In Search of Electron

By Morf Morford
Tacoma Daily Index

Pierce County is full of towns with strange names – and even stranger histories.

Many of our place names here and around the state are derivations of Native words or place names; Steilacoom, Nisqually, Puyallup, Tacoma, Kapowsin,  Spokane and Seattle are only a few. Others are named for pioneers or prominent politicians.

Sign just south of Sumner  Photo by Morf Morford

Sign just south of Sumner
Photo by Morf Morford

And then there is Electron. Electron was founded in 1903 as a futuristic power-producing city of the future.

In 1903, electricity was new, Nikola Tesla and Thomas Edison were in their prime and the idea of providing electricity to the homes and businesses of the burgeoning Puget Sound area – especially Seattle – was the goal and vision of the builders of this literal town on a hill.

Semi-deluxe housing for the workers. Notice the date - 6/3/03 - that's 1903. For details on how the vintage hydroelectric system works, take a look here - https://en.wikipedia.org/wiki/Electron_Hydroelectric_Project.  Image courtesy of Electron archives

Semi-deluxe housing for the workers. Notice the date – 6/3/03 – that’s 1903.
For details on how the vintage hydroelectric system works, take a look here – https://en.wikipedia.org/wiki/Electron_Hydroelectric_Project.
Image courtesy of Electron archives

You would never guess it, but tucked away on a hill outside of Orting is one of the most astounding feats of engineering in Pierce County – if not the state.

The Puyallup River, barely out of Mt Rainier National Park, is divided by a flume (built originally of fir, but being replaced by more durable yellow cedar). This flume is a bit over ten miles long, hugs the hillsides and is at a grade of about seven feet per mile. There are over 300 turns on this twisty waterway. But that is not all.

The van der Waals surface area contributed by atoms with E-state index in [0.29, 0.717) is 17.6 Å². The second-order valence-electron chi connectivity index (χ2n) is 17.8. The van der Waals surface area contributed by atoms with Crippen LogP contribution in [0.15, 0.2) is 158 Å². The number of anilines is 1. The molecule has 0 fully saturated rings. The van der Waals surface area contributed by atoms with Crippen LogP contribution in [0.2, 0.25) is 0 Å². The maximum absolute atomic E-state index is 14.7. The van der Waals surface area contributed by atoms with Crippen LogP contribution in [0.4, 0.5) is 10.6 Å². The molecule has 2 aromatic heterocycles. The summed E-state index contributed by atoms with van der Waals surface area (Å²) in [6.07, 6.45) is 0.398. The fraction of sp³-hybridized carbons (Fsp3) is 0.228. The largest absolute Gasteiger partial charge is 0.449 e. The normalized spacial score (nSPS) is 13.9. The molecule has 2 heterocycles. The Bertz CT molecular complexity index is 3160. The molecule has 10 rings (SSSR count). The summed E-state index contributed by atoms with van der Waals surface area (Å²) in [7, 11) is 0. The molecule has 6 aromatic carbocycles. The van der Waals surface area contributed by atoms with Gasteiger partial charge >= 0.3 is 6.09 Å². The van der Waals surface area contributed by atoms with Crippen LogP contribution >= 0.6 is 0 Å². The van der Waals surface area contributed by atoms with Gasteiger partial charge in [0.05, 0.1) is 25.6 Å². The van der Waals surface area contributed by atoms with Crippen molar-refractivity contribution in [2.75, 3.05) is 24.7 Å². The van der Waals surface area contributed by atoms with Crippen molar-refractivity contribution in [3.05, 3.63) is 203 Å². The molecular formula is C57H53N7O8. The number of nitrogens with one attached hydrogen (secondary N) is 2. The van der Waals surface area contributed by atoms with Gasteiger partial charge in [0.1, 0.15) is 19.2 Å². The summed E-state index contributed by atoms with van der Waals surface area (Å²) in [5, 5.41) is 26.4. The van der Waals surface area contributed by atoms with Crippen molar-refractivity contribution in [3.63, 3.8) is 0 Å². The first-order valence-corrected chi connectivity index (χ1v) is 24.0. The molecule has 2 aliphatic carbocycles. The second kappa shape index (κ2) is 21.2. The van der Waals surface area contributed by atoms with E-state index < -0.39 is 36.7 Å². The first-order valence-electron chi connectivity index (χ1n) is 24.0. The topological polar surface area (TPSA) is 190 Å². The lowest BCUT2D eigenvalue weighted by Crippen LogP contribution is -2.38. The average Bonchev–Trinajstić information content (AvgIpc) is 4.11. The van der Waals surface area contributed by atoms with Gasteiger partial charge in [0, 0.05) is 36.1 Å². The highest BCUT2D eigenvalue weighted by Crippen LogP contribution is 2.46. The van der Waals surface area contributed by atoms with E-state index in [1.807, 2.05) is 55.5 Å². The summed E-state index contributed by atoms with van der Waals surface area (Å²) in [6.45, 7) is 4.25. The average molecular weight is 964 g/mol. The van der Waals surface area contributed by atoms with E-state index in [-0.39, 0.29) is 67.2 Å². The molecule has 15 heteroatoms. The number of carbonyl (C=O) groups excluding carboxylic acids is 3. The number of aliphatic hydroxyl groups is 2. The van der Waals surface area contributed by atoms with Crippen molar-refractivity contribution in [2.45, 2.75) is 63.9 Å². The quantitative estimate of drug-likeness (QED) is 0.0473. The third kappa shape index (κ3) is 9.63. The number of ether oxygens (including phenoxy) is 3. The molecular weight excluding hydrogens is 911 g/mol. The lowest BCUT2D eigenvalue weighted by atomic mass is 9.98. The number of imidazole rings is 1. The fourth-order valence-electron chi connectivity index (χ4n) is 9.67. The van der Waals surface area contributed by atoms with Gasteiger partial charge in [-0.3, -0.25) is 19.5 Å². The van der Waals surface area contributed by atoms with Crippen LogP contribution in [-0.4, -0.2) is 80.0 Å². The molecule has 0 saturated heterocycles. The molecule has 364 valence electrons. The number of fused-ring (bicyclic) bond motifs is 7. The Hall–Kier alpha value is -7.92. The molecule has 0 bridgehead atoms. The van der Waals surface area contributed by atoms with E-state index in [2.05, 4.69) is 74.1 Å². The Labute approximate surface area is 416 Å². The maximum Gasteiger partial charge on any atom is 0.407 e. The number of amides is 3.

Fans of obsolete machinery are in for a treat       Photo by Morf Morford

Fans of obsolete machinery are in for a treat  Photo by Morf Morford

On top of this eight-foot wide flume is a set of rails for specially made railroad cars for maintenance and reconstruction. These railroad cars are made to order – on site.

The flume takes about 20-30% of the Puyallup River (but is authorized to take up to 75%) reroutes the fish (salmon) and guides the water through pipes, down about a thousand foot drop, to the original powerhouse, built in 1903, to turn the turbines to produce up to 26 megawatts of hydropower.

If you see this sign, you found it. Photo by Morf Morford

If you see this sign, you found it.
Photo by Morf Morford

All this is amazing enough, but if you make your way to Electron (it can be tricky to find) and if you see the flume, even from a distance or in photographs, remember that it was built with essentially no technology – just horses, human hands, picks, shovels, axes and immense determination.

And yes, this 1903 machinery still produces electricity.